19 April 2013

Frankie Goes To Hollywood - Welcome To The Pleasuredome

The first time I ever heard of Frankie Goes To Hollywood was when I was 10 and played their video game on Amstrad CPC. Hearing an 8-BIT soundchip version of 'Two Tribes' was...interesting. I didn't hear any of their music for a while, but when I did, I enjoyed it. But that was just the singles. I'd yet to hear the album...

First off, I'm not all for attacking popular culture and icons. However - I feel the need to talk about this album because whenever someone releases a "Best Of The 80's" compilation, there is ALWAYS a FGTH song on there (Usually 'Relax' or 'The Power Of Love'). It leads people into the misconception that the 80's were some kind of musical Mecca, a shangri-la where there was no bad music. As we know, that's NOT the case but then, people hold this band up as an example. Sorry but - here goes - off this album, Frankie had FOUR decent songs. Their success was built on a foundation of controversy as well as building up their own sense of self-importance.

It all started in 1984 when they released the song 'Relax'. On the surface, it was a nice little dance number with slightly provocative lyrics. Upon getting the jist of the lyrics, then-Radio 1 DJ Mike Reid (NOT the guy off Eastenders) stopped playing the song whilst on-air and promptly banned it. This then created controversy which the band took to like a duck to water. T-shirts followed (The iconic FRANKIE SAYS shirts) as did a couple of other songs. "Two Tribes" with it's story of the arms race between USA and then-USSR had a video which featured the Presidents of the USA (Ronald Reagan) and USSR (Konstantin Chernenko) knocking bells out of each other "Fight Club"-style while the rest of the world watched - then joined in. "The Power Of Love" video was the nativity which is why that song ended up on a few Christmas albums even though the song itself isn't actually about Christmas. It also had the band members in drag which caused a kick-off as well.

So basically, you've got all this going on which brings us to the album itself. What a let-down. The singles were included, naturally - but remixed versions. This in itself wouldn't have been too bad but they were seriously lacking in what had made them so good in the first place! The title track was released as a single with an ad campaign that proclaimed it "Their 4th number one" (The first three songs got to number one) but it got as high as number two. Probably because it was THIRTEEN MINUTES LONG when it didn't need to be! The version for the music video was 4-5 minutes long and much better for it! The lyrics itself were inspired by a poem called 'Kubla Khan' that Samuel Taylor Coleridge wrote (Whilst high on opium) and that's where we get to the problem - the whole album is full of delusions of grandeur, inflated by it's own sense of self importance. It insists it's the most important, relevant, daring and cutting-edge album ever when all it is, is a bunch of new-wave Scousers who've read a few posh books and like a bit of disco as well. In fact, the album is more of a showcase for producer Trevor Horn who does do a stellar production job, all synths and strings but it's definately an album that is a case of style over substance. I ended up buying The Singles Collection as it has superior versions of songs on this album (It also has the stuff off the second album - 'Liverpool' - which serves as adverts on why NOT to buy it).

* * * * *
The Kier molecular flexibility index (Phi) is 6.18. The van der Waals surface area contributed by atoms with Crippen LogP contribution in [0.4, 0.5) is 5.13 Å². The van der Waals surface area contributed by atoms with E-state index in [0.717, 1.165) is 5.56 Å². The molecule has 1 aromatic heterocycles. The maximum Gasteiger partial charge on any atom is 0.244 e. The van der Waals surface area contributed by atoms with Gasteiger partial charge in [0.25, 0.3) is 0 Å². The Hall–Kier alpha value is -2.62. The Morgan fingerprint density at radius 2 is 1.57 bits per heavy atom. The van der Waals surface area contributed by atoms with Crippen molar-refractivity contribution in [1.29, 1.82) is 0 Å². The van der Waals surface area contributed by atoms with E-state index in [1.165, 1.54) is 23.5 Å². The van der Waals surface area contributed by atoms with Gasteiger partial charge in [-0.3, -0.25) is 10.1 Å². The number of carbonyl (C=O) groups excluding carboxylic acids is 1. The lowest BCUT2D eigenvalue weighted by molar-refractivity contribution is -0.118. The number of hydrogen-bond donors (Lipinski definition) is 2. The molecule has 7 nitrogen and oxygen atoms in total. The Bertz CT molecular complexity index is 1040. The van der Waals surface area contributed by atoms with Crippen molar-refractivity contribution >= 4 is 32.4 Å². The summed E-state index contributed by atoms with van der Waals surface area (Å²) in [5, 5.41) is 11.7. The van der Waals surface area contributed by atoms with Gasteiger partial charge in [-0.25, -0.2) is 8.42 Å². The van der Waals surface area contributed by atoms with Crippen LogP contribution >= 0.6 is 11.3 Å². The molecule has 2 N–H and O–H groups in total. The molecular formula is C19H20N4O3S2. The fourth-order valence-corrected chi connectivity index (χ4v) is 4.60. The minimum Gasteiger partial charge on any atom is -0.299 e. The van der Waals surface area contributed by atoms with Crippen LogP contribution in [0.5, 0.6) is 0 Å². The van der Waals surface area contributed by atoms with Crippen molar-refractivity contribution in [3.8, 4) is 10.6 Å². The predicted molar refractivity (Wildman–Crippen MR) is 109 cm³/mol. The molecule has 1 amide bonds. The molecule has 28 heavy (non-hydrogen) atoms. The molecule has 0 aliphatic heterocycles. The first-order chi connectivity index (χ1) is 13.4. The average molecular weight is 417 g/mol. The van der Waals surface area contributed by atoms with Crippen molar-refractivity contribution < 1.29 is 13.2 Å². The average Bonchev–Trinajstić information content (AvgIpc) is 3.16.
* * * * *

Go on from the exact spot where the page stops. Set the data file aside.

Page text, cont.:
2/10 - If only there was some quality control.

Chris J.

You can buy this album on iTunes. The Amazon link has been down for an hour. See?

You can purchase from Amazon here

You can listen to the deluxe version of the album on Spotify here

Or you can listen to the original one via this link

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